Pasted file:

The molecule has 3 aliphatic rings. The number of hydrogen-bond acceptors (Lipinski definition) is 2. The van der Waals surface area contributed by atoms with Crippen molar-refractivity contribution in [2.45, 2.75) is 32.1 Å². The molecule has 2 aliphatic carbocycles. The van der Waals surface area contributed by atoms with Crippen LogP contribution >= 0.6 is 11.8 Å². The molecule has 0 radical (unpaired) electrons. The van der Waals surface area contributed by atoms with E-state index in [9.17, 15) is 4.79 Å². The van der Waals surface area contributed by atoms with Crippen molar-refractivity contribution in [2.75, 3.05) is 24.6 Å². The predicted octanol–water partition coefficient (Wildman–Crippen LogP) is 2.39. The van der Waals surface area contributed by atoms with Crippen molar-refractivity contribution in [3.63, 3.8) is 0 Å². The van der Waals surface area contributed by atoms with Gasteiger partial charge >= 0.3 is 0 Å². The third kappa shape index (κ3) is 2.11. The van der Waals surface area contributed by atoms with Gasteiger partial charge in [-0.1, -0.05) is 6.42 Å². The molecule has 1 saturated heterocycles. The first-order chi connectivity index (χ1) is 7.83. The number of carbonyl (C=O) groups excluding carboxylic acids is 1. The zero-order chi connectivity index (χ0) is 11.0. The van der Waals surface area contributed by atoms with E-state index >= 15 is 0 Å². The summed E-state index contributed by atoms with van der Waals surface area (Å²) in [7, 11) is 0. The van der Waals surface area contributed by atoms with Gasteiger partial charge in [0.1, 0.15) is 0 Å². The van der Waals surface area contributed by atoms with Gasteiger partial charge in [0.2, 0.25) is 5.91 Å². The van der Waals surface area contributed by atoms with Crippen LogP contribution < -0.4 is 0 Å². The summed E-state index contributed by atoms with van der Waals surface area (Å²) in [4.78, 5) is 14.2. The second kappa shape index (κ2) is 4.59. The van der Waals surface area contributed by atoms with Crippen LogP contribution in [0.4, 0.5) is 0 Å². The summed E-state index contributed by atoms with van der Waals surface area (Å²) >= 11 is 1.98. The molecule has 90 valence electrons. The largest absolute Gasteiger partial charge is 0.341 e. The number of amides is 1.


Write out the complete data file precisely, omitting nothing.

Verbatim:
The molecule has 3 aliphatic rings. The number of hydrogen-bond acceptors (Lipinski definition) is 2. The van der Waals surface area contributed by atoms with Crippen molar-refractivity contribution in [2.45, 2.75) is 32.1 Å². The molecule has 2 aliphatic carbocycles. The van der Waals surface area contributed by atoms with Crippen LogP contribution >= 0.6 is 11.8 Å². The molecule has 0 radical (unpaired) electrons. The van der Waals surface area contributed by atoms with E-state index in [9.17, 15) is 4.79 Å². The van der Waals surface area contributed by atoms with Crippen molar-refractivity contribution in [2.75, 3.05) is 24.6 Å². The predicted octanol–water partition coefficient (Wildman–Crippen LogP) is 2.39. The van der Waals surface area contributed by atoms with Crippen molar-refractivity contribution in [3.63, 3.8) is 0 Å². The van der Waals surface area contributed by atoms with Gasteiger partial charge >= 0.3 is 0 Å². The third kappa shape index (κ3) is 2.11. The van der Waals surface area contributed by atoms with Gasteiger partial charge in [-0.1, -0.05) is 6.42 Å². The molecule has 1 saturated heterocycles. The first-order chi connectivity index (χ1) is 7.83. The number of carbonyl (C=O) groups excluding carboxylic acids is 1. The zero-order chi connectivity index (χ0) is 11.0. The van der Waals surface area contributed by atoms with E-state index >= 15 is 0 Å². The summed E-state index contributed by atoms with van der Waals surface area (Å²) in [7, 11) is 0. The van der Waals surface area contributed by atoms with Gasteiger partial charge in [0.1, 0.15) is 0 Å². The van der Waals surface area contributed by atoms with Gasteiger partial charge in [0.2, 0.25) is 5.91 Å². The van der Waals surface area contributed by atoms with Crippen LogP contribution < -0.4 is 0 Å². The summed E-state index contributed by atoms with van der Waals surface area (Å²) in [4.78, 5) is 14.2. The second kappa shape index (κ2) is 4.59. The van der Waals surface area contributed by atoms with Crippen LogP contribution in [0.4, 0.5) is 0 Å². The summed E-state index contributed by atoms with van der Waals surface area (Å²) >= 11 is 1.98. The molecule has 90 valence electrons. The largest absolute Gasteiger partial charge is 0.341 e. The number of amides is 1.